Video Series


Video Transcript

So, the question is, how can I improve my bunker play? Well, very, very simple. Get the basics right. If you’ve got the basics right, there’s not a lot can go wrong. So, all I’m going to do here, I’m going to set myself up and I’m going to talk you through how to set yourself up for a bunker shot. And all you have to do then is do some practice. But when you do this practice, don’t go in and spend an hour in the bunker. You’re better off doing it a little often to get yourself into this routine rather than just standing there for an hour. And the reason why? Because when you’re there for such a long time, your mental ability starts to drain, tiredness, a bit of fatigue comes in, and you start making little mistakes.

So, basics. here’s the basics of bunker shot. First of all, what club do you want to select? You can use a typical sand wedge, the normally 54, 56 degrees with a nice high degree of bounce on. So, some might be looking at the film. We’ve got a camera now thinking, “Bounce, what’s that?” When you look at your club, you’ll have two numbers on. You’ll have a number then a dot and another number. The first number is the loft of the club. The second number is the bounce.

Now, without getting technical, what we want to do in our sand wedge is have the highest bounce possible. So, we’re looking at 12, 14 bounce. If you’ve got a sand wedge with only four degrees bounce on, you’re using the wrong club for the bunker shots. Bounce basically allows the actual sole of the club to sit, actually like a camber. So, what happens is, as the club comes in, this roundness of the bat – this bounce hits into the sand, goes into the sand, and bounces back out with the cushion of sand bringing the ball out. So, I’m not going to play on that any longer. But remember, loft and bounce is very important.

So, what have I got here? I’ve got a 60-degree lob wedge here. I’ve got 12 degrees of bounce. I’m going to set myself up. Here’s the basics. Put the club face behind the ball, not touching the sand. If you touch the sand, you’re going to get penalized. Hold the club up in the air. Separate your feet and wriggle your feet into the sand. Why? Well, when you play bunker shot, you’re rather going to hit sand or hit the ball. How many times do you catch that ball?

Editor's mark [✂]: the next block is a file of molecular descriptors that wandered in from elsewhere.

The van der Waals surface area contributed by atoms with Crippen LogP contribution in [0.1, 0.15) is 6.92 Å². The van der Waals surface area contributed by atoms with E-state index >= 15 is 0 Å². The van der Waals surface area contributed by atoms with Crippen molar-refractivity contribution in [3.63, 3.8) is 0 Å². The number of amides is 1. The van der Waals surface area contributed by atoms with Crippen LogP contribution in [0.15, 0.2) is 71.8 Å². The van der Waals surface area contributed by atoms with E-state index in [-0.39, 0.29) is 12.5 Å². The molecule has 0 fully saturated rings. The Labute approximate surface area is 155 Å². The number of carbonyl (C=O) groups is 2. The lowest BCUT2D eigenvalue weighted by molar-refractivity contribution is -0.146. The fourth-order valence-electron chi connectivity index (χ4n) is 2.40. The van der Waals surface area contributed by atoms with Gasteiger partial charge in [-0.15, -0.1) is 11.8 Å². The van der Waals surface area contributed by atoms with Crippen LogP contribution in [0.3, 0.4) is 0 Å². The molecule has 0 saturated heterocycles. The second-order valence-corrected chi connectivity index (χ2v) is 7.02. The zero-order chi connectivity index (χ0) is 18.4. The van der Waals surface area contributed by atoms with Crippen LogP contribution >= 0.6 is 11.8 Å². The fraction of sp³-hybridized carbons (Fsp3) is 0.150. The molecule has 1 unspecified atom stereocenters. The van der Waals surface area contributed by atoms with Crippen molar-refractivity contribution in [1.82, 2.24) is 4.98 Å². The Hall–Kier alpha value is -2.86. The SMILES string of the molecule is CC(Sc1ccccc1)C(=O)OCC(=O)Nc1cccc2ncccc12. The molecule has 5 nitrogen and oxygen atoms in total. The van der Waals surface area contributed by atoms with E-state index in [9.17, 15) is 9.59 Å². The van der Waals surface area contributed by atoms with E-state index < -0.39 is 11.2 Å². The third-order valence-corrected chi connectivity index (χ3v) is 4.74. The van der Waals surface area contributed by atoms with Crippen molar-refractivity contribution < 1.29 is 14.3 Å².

So, if you lower yourself into the sand, the likelihood is that you’re going to hit sand just about every time. So, we got a consistency in place. Put the ball position slightly forward. So, you can see here, the ball position would be in the middle. I’ll go slightly forward. And I want you to keep that weight 60/40 on your left-hand side. Having got yourself in this position, I want your club around about two inches behind the ball, okay? One inch is too close in my opinion. Go two inches behind the ball. And from here, I want you to swing the club back. Let the wrist break the club up. And from here, I want you to come into ball and I want you to hit into the sand. Be committed to hit the sand. We do not want to hit the ball.

So, let me show you again from a different angle. I’m setting myself up with the club face about two inches behind the ball. And I’m setting myself up open so that my body is on the left-hand side. I’ve got my feet in about an inch, inch-and-a-half would be ideal. Keep the weight on the left-hand side. Keep the weight still. And from here, swing the club back with the hands taking the club up. So, we’ve got a nice letter L, a nice right angle. And from here, let’s commit ourselves hitting down into the sand. And make sure that when that club comes into the sand, because you’re hitting a cushion of sand, a volume, make sure you come in with a foot slightly on the gas pedal, so some good acceleration. Because if you’re coming at a slower sort of speed or decelerate, you’re going to hit a lot of sand but that ball is not going to come out.

So, there’s the basics. Let’s put it into practice to show you. So, club face behind the ball, weight on the left-hand side. Let’s keep it here, all forward. Keep the club here. Break, and that ball is going to really, really high. Remember, the key to bunker shot consistent, is get the basics right.